so. Let them sit it out and encourage them again next time. They have
to learn to choose themselves. Slam needs an audience too: the more
they see the more they will learn
Take the focus off the spelling and grammar and put the focus on
performance. It’s more important that they read out loud to
themselves: this allows them to hear the rhythm and rhyme.
It’s also best not too focus too much on who wins, even if they are
very good. If you choose to give out prizes, make sure they are not
grand but more encouraging or maybe very silly to emphasize that it’s
just for fun!
Make a poetry Slam part of your curriculum
EXPLORE A TEXT
You can examine different character viewpoints and voices using a poetry
slam, focusing on points in a text where characters are in conflict. For
instance, the differing viewpoints of the two doctors in Flowers for
Algernon could be explored by different teams in a poetry slam.
You could even convey one character’s dilemma by using two different
poems, representing the conflicting voices in a character’s head: for
example, Hamlet’s internal conflict over whether or not to kill Claudius
could be conveyed using a poetry slam.
EXPLORE AN ISSUE
A poetry slam is a great way to explore pupils’ ideas about different
viewpoints on a moral or social issue. If your school is focusing on racism,
environmental issues or any other controversial topic, a poetry slam could
be an ideal opportunity for pupils to explore different sides of the argument
and convey viewpoints through poetry.
CREATE A DIGITAL STORY TO GO WITH YOUR PUPILS’ POEMS
You could ask pupils to create a digital story to go with their poems, which
will really test their critical thinking!
A digital story is a series of images, videos or text (or a combination of all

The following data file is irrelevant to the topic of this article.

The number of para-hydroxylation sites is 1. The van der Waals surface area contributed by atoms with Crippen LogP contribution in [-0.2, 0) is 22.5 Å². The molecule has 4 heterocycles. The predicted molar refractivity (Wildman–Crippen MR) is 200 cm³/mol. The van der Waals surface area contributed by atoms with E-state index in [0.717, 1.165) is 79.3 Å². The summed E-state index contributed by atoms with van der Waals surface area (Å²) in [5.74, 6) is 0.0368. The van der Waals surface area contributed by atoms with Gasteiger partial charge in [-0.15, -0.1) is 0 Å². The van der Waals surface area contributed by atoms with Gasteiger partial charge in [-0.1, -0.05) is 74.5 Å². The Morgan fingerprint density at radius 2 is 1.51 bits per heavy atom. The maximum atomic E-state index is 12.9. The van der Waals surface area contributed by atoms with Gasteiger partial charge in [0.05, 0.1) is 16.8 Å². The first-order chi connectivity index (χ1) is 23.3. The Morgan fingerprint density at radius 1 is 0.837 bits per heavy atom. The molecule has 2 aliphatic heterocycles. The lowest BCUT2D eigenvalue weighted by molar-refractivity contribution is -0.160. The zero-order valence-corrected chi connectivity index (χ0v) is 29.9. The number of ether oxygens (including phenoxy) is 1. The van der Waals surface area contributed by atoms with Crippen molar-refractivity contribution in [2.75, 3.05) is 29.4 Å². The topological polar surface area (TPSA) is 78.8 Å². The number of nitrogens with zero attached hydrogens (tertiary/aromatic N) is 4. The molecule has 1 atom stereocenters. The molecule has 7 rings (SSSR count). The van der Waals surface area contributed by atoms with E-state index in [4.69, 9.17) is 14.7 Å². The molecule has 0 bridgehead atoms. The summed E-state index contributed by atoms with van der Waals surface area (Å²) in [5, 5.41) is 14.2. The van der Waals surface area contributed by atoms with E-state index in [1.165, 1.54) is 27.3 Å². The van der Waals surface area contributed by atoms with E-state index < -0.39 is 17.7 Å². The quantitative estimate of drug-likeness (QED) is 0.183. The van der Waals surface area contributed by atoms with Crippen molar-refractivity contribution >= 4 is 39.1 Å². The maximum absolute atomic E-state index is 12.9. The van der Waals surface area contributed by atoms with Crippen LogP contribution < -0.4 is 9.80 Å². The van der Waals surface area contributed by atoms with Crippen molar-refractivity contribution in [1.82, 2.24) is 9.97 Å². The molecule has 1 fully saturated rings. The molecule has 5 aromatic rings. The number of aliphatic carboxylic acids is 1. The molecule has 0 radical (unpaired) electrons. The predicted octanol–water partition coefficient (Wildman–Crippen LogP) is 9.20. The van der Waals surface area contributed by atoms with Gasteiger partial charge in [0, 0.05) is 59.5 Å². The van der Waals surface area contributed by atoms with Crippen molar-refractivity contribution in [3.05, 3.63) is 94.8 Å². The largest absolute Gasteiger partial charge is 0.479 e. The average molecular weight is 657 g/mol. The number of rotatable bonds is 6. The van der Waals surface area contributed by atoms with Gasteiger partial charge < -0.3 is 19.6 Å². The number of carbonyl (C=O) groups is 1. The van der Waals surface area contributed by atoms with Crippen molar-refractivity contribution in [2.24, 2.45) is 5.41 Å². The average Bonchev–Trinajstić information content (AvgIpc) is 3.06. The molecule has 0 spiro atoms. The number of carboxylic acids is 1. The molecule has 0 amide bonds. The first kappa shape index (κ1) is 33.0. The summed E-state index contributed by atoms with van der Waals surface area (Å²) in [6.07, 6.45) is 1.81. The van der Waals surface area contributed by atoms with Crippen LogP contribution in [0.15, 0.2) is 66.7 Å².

these) which conveys a narrative. A good place to start in digital
storytelling is our Booktrailer Masterclass videos. In particular, Lesson 3
and 4 will tell you where to go looking for images, sounds and videos, and
also how to use simple editing tools. You can find the videos here:
A NOTE ON CFE OUTCOMES
The outcomes listed for each activity above are not definitive. Depending
on how you choose to implement the ideas in your school, you may find
that you achieve other outcomes. You may also find that you do not
achieve all the outcomes listed above. The outcomes are mostly applicable
to Level 4 and the senior phase as well as Level 3. The ideas are designed
so you can put your own stamp on them – see where they take you!
Ten top tips for Slam poetry
1) WRITE & PERFORM YOUR OWN POEM
This is the only rule of slam poetry
You can be funny, serious or just downright silly but it must be yours.
2) BE BRAVE
This is your right to speak
It’s your chance to say how you feel about the world around you.
3) START WITH THE WORDS
And the rest will follow
Start with a list. Trust yourself. You’re unique: the words are yours.
4) RHYME IS NOT OBLIGATORY
Poetry does not have to rhyme
Rhyme is very difficult so don’t worry about it. Think rhythm.
5) DON’T GET HUNG UP ON THE SPELLING
Get into the creative flow first
It’s more important to speak the words of your poem out loud when
The breath is the foundation to the voice
Also remember to breathe at the end of lines.
7) THINK EMOTION
Think of an emotion behind the poem
Try lots of different emotions see what works best for the poem.
8) LEARN YOUR LINES
The brain’s a muscle – the more you use it, the better it is!
Put the poem up on a toilet/kitchen wall and read it every time you
enter/leave the room. It will come!
If you don’t enjoy it why should the audience
A slam is just for fun! Don’t take it too seriously, even if you win.
‘The best poet never wins.’
Marc Smith – founder of Slam Poetry